News

Science Correspondent Tackles the 7 Minute Challenge and Likes the Results

Google+ Pinterest LinkedIn Tumblr

It is that time of year again. The best intentions of thousands of Americans have been put to the test. Diets are easy enough, but exercise is real work. So what if there was an effective way to build muscle and shed pounds that didn’t require all of the time at the gym, or the miles (and miles) of pavement pounding? One expert says there is.

Erin Brodwin, a science correspondent for Business Insider, took on the 7 Minute Challenge and write about her experience.

For those who haven’t heard of it, the “Johnson & Johnson Official 7 Minute Workout” is just what it sounds like.  The routine was designed by exercise physiologist Chris Jordan and is meant to use tools readily at hand to increase cardio fitness and build muscle.And it has an app that allows users to follow along in real time.

And it only takes 7 minutes. That’s the best part. Most people use interval training programs like this as a supplement to other, longer exercise programs, but more people are now using them in isolation.

“The program consists of 72 exercises like jumping jacks, sit-ups, and push-ups,” Brodwin writes. “Ten require nothing but your body, and for others, you just need a chair that can support your weight. The latest version of the app lets you do each exercise along with Jordan.”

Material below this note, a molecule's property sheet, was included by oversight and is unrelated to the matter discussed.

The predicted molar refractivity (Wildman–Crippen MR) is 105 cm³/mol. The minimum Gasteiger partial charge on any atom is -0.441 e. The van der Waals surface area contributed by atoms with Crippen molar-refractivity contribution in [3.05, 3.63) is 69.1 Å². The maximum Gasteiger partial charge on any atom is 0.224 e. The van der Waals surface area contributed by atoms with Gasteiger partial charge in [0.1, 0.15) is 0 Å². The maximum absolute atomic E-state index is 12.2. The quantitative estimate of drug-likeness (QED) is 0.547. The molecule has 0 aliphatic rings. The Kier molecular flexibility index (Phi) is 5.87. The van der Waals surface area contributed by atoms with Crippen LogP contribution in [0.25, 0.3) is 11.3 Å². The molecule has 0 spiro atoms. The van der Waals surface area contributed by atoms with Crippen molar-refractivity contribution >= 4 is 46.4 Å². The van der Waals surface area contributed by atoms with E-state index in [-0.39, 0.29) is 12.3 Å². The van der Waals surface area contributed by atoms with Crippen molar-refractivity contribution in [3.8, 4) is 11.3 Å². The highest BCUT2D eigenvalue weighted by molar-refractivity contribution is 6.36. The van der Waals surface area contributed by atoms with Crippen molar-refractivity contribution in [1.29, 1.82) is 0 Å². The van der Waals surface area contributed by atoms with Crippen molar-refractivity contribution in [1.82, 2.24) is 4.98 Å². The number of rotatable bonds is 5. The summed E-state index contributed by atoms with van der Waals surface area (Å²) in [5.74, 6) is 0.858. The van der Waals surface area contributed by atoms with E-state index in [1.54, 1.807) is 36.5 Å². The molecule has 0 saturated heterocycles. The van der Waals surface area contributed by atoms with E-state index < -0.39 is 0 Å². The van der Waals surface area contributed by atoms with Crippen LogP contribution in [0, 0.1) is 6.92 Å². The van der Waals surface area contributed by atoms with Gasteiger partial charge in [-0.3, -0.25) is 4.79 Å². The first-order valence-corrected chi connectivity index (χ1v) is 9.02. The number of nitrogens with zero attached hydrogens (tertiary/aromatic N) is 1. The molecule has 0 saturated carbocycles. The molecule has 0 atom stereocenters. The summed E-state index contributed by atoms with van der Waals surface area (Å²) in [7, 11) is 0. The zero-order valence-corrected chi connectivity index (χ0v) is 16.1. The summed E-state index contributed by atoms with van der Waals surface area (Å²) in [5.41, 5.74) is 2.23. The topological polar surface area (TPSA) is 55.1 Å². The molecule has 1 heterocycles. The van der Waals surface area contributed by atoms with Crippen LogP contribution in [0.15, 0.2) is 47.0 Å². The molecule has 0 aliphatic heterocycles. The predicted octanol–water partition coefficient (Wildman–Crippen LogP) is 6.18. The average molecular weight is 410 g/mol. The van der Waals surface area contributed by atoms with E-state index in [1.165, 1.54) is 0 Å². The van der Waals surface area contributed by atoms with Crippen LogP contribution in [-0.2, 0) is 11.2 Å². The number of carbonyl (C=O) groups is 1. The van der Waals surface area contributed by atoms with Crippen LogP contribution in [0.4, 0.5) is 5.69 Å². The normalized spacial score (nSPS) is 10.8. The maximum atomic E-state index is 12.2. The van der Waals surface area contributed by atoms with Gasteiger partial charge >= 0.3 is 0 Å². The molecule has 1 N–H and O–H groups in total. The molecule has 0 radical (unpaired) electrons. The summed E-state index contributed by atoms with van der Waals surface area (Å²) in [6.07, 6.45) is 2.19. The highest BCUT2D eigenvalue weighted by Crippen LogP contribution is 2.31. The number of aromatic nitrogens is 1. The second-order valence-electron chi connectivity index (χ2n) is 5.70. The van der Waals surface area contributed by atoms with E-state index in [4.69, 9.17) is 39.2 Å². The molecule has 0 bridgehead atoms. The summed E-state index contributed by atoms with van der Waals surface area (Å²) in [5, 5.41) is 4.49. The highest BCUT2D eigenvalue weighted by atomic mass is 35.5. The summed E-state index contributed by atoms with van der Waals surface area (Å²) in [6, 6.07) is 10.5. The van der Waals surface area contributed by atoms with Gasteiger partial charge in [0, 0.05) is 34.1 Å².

“The first four exercises I did — 30 seconds each of jumping jacks, wall sits, push-ups, and crunches, with 10 seconds of rest in between — were easy.”

“But by the time I got to planks, I was starting to feel a bit winded. At this point, I’d also done step-ups onto a chair, squats, and tricep dips. Four more exercises to go.”

“Next came running in place while lifting my knees as high as I could, lunges, alternating push-ups and rotations (raising one arm in the air while balancing on the other), and side planks (aligning your body sideways and balancing on one hand and the side of one foot).”

The basic concept of interval training pairs moments of intense activity with short rest periods. The periods of activity are not long enough to exhaust your body, and the rest breaks rejuvenate you without allowing your heart rate to fall back to its resting rate.

“High-intensity interval training can provide similar or greater benefits in less time than traditional longer, moderate-intensity workouts,” Jordan told BI.

7 minutes, every day. That’s not long enough to be monotonous, and it would be hard to find an excuse related to a lack-of-time. Brodwin, though, looks to have been in really good shape before she started. How well will it work for the rest of us?